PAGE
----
The Popular center of remembrance (Centro Popular de la Memoria) is a former illegal detention center in Rosario, province of Santa Fe, Argentina. It was used by the provincial police between 1976 and 1979, during the Dirty War, to hold people with no formal charges and torture them, under the pretense of fighting radical left-wing political subversion and terrorism. Most of the detainees were in fact social activists, political dissidents, or merely relatives or acquaintances of people that were ideologically suspect in the eyes of the military junta of the self-styled National Reorganization Process.
The CPM occupies a corner of a large building that takes up a whole block in the city center, between Dorrego and Moreno and between Santa Fe and Córdoba St. It used to be the police headquarters, and during the Dirty War it was formally the home of an intelligence division of the provincial police (Servicio de Informaciones de la Unidad Regional II). There is evidence of its use as a detention center since 1976 and until 1979. It was informally termed El Pozo ("The Pit") and La Favela ("The Favela").
The head of the Intelligence Service at the time was Gendarmería Commander Agustín Feced, who sometimes took part personally in kidnappings, torture sessions and executions. Two of his foremost collaborators were José Rubén Lo Fiego, who are being investigated since 2004.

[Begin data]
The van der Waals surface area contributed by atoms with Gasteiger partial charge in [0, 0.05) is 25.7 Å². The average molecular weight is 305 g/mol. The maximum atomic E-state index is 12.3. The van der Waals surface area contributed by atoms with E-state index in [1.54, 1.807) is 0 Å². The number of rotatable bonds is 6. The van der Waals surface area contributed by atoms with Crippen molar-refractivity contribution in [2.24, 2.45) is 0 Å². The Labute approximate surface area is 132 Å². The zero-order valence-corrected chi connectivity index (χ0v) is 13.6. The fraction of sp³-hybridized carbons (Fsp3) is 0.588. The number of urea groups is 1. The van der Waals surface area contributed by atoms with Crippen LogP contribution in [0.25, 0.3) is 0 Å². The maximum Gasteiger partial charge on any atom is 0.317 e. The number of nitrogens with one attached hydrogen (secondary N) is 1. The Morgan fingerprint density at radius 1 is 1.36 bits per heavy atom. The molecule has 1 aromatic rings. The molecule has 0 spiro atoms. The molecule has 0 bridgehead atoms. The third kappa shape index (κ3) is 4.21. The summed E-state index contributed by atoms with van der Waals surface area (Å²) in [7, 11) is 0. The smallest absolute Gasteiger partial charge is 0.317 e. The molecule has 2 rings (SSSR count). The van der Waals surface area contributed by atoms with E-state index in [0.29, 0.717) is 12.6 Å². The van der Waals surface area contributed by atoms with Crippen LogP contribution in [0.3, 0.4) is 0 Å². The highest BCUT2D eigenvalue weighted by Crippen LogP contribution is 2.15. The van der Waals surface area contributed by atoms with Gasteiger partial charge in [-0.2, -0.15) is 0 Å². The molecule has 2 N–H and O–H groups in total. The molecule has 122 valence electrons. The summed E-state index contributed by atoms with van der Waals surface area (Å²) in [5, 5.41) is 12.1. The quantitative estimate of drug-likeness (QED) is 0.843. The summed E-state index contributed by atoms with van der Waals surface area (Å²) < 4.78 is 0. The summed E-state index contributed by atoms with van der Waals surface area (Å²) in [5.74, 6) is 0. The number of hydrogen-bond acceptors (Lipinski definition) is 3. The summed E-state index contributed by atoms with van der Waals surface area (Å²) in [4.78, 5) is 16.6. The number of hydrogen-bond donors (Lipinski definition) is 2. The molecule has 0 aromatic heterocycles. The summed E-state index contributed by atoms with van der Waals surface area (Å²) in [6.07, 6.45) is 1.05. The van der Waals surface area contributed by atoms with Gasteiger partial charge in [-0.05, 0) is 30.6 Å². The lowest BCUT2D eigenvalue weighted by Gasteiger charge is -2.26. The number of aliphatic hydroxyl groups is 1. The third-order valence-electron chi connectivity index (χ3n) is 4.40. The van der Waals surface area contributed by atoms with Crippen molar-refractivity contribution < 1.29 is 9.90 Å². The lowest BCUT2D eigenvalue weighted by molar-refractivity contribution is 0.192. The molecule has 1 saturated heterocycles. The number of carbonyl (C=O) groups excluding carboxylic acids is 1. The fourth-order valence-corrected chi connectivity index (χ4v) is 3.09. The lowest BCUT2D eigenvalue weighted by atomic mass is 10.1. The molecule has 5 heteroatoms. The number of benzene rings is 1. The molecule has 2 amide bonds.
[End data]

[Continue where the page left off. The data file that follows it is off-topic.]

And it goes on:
After the fall of the last military junta and the return to democracy in 1983, the building continued to serve its official functions, until 2001, when human rights organizations demanded that it be preserved. On 2001-03-22 the Ministry of Government of the province of Santa Fe dictated Resolution No. 0060 to fulfill this request. The official facilities were dismantled and the police headquarters were moved elsewhere. A part of the building was given to municipal control, another one was turned into a delegation of the provincial government, and the central courtyard became an open public square. The relevant sections were granted to a group of human rights organizations by Decree No. 0717 of 2002-05-09 with the name of Centro Popular de la Memoria. It now hosts a memorial exhibition managed by relatives of victims of forced disappearance.
A documentary film about the CPM was released, with the support of a local producer (Calanda Producciones). It includes the story of the investigation and recovery of the detention center as a memorial, and testimonies of the research team and some survivors.